Learn strategies to design research of inaccessible or future environments.
Ethnographers seek insights by studying people in their natural environments. What if the thing you are designing will not be used for 20–40 years from now? What if the natural context is inaccessible—an infrequent event, a dangerous environment, an exclusive space? How do you understand environments and users that do not yet exist?
This tutorial breaks down the complexity of conducting ethnographic research of environments that are unknown or inaccessible. Using real NASA case studies, Jo will walk you through frameworks and methods, such as analogs and scenario testing, for conducting practical research when you can’t get to the “real” field site. This interactive tutorial will include a combination of presented content, small-group activities, and discussion.
Participants will learn strategies to:
- Frame, scope, and contextualize research scenarios
- Incorporate sources of futuristic inspiration (e.g. sci-fi, forecasts, etc.) into the design process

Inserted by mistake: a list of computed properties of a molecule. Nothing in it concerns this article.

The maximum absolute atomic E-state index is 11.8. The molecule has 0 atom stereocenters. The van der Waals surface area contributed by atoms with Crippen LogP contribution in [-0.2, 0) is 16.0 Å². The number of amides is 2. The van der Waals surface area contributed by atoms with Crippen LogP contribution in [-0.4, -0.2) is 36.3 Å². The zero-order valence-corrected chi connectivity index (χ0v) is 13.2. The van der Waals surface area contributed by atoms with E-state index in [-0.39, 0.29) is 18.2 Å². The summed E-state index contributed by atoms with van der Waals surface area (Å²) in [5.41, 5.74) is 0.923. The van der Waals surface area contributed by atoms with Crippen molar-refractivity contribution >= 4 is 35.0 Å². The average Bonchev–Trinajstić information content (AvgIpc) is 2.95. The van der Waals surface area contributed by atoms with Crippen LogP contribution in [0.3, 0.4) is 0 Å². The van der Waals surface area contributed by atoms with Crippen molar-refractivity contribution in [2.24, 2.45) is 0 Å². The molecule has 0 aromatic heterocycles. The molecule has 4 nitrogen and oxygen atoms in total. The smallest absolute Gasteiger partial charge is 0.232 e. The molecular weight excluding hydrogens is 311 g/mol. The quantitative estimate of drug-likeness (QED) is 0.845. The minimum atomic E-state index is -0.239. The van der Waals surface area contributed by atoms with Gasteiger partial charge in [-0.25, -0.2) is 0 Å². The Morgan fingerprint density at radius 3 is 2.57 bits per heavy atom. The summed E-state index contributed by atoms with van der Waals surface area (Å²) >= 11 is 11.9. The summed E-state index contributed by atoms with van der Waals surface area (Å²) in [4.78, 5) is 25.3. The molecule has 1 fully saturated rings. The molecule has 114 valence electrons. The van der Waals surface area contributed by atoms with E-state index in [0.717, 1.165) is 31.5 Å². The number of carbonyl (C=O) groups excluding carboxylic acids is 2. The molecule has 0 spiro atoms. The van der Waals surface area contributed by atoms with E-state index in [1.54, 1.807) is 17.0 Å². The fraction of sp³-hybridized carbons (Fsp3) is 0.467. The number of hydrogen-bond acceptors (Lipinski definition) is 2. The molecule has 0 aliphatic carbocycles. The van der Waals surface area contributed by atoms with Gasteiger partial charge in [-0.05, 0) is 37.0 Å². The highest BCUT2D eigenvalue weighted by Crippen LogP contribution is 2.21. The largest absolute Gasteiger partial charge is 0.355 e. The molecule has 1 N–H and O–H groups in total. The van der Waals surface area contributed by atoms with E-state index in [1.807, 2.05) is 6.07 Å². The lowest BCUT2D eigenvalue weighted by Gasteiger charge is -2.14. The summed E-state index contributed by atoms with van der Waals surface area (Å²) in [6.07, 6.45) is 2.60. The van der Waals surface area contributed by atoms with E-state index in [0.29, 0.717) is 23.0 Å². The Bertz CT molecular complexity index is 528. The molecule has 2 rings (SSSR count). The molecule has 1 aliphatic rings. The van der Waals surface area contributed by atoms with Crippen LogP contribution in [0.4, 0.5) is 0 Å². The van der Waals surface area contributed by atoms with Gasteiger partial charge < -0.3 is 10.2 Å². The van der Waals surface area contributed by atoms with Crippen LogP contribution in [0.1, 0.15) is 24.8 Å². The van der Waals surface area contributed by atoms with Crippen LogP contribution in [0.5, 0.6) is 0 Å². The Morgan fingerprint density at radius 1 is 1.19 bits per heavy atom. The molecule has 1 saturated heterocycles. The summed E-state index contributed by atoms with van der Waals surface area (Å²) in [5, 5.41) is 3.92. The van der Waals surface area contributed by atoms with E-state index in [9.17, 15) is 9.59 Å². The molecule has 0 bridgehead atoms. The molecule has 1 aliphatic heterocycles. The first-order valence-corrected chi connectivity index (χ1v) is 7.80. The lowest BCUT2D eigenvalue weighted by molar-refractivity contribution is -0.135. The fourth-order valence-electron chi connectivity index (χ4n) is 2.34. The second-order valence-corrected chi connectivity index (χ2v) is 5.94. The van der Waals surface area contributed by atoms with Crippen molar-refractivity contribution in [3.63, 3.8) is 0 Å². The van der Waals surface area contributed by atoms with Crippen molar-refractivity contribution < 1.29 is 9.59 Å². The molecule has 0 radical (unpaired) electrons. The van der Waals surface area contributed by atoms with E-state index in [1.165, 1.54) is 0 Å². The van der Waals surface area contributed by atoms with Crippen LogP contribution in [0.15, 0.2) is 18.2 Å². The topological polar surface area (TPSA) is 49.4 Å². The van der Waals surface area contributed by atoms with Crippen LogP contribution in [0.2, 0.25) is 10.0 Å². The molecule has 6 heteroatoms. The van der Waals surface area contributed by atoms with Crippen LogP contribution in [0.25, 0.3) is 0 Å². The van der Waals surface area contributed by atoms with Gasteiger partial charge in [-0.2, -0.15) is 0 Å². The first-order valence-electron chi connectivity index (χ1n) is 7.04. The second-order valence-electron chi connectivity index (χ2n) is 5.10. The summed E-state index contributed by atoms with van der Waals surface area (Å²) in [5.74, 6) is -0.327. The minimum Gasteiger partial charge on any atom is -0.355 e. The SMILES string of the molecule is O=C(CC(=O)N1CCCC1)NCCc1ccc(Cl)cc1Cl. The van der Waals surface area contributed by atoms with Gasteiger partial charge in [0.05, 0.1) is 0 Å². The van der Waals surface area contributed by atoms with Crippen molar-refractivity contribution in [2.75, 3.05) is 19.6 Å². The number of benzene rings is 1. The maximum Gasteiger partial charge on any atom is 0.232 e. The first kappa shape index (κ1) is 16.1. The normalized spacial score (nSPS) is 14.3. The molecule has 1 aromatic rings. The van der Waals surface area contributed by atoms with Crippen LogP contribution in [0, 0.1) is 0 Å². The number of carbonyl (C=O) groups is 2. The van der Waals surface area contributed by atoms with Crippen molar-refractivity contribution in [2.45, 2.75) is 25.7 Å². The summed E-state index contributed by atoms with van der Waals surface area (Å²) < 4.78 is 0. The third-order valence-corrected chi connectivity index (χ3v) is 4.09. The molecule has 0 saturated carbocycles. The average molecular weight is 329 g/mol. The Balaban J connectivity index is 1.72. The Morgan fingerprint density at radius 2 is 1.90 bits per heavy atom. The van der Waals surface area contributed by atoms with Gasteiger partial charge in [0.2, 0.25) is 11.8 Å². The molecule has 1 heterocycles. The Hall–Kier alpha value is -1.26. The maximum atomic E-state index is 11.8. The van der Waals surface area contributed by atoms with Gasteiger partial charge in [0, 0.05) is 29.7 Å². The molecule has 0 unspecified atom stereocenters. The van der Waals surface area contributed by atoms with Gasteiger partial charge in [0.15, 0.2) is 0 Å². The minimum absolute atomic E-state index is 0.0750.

- Identify unique methods for conducting ethnographic research of inaccessible environments
- Focus on insights that are meaningful for multiple, unknown futures
Some exercises and discussions have been omitted from this video to protect the privacy of participants.
Jo Aiken, PhD, is an anthropologist and UX researcher at Google. Working at the intersection of design futures, organizational culture, and innovation, she has over 20-years of experience at NASA working in various roles from Mission Control to human factors engineering to executive leadership consulting. At NASA, Jo conducted extensive research on human behavior in isolated and confined environments contributing to the design of Mars habitats and future human-robotic systems. In her most recent role at NASA, Jo served as an organizational and innovation consultant to the Agency’s executive leadership. Outside of NASA, she has worked as an applied researcher in healthcare, aviation, and aerospace. As part of the ERC-funded ETHNO-ISS project, she engaged with innovation development at NASA specifically looking at the International Space Station as a stepping stone to future Mars missions.